How are you doing interacting with EVERYONE? Do you push some away, simply because you pre-judge them? I’m not talking about disqualifying bad prospects, that comes shortly after connecting. I am talking about welcoming interested potential fans and friends with open arms. It’s a consumer product for goodness sakes! Buyers are distributors AND end users (that would include Waldo and I), right?

Brinkmann was a bust from a public relations standpoint. I’m embarrassed that someone’s attempt to embarrass us had to be so public and loud.

Treat everyone well, you never know who might be writing for 2 million readers a month.

Thinking Ahead, Way Ahead…

Tuesday, September 26th, 2006

Homeland Security has now, in its infinite wisdom, decided that some liquids are okay to carry on the plane. IF you buy them at the airport after going through security!

As my brother who sent this to me noted, “The powerful airport terminal store lobby strikes!”

Hey, let’s figure out a way to rip off passengers! They can only buy from us at outrageously inflated prices. You know where they got this grand idea? Sounds a bit like the oil companies.

This choice is a perfect example where the ability to predict the future distinguishes great decision-makers from professional screw-ups.

Think about this;

Liquids/gels could be dangerous.

But they can now be purchased in the airport itself.

Are security procedures in place related to shipment and stocking of product at the stores?

Are security procedures in place related to the manufacture of lipstick, shaving lotions, perfume and more? Anyone could smuggle a dangerous version of these products into a box meant for airport store delivery.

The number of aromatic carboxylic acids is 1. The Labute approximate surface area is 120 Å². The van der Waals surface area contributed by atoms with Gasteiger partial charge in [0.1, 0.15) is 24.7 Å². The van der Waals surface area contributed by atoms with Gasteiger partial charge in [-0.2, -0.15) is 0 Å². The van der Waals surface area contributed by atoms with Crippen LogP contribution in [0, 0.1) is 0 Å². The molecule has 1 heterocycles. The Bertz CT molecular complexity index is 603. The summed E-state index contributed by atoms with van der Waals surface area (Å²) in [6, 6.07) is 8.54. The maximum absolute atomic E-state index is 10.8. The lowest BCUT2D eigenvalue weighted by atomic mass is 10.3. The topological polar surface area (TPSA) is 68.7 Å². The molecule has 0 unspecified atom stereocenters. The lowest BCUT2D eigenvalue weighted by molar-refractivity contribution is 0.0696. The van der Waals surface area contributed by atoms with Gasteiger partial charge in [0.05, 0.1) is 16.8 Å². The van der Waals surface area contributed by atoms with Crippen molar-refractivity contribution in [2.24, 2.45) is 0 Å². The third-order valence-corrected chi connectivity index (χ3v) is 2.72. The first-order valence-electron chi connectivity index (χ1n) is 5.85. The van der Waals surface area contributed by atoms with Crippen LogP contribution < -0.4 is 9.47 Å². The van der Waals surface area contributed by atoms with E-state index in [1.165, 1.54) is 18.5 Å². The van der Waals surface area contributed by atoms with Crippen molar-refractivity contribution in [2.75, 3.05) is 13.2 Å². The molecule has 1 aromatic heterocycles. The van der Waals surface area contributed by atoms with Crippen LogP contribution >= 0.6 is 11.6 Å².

Are security procedures in place to screen retail personnel when they’re hired?

Think, sales pros!

Look at every way that your actions could have an effect on the world, your world of prospects, clients, colleagues and family members way, way down the road.

Again, great decision-makers have the ability to predict the future.

How do you rate yourself? Great, okay or need work on this?

Bono and Bill

Monday, September 25th, 2006

I watched a video yesterday of U2’s Bono being interviewed by Bill Hybels who runs one of the largest churches in America – Willow Creek (and its training association). Amazing video and it’s, at least for now, unavailable because of the use of U2’s music.

I was shocked at the wit and wisdom of the rock star as he passionately called for viewers to help end global poverty and it’s evil cousin, the AIDs epidemic.

Bono was recently named Time Magazine’s person of the year (along with Bill & Melinda Gates). He’s using his rock star status to gain audiences with kings and prime ministers to literally embarrass the well-to-do into balancing a world that has too many with too little or too much of nothing.

His eloquence should inspire sales pros to carefully craft their words for maximum influence. My favorite Bono example was a phrase that explained the zeal for his cause and countless hours he puts into this work “When I throw a punch it’s not my strength behind it. It’s the strength of an idea whose time has come.”

Can you take the time to re-write the words you use in order to better motivate buyers? The payoff is higher earnings, but you also will impress prospects with your eloquence and passion.

Resources: Bono – Willow Creek –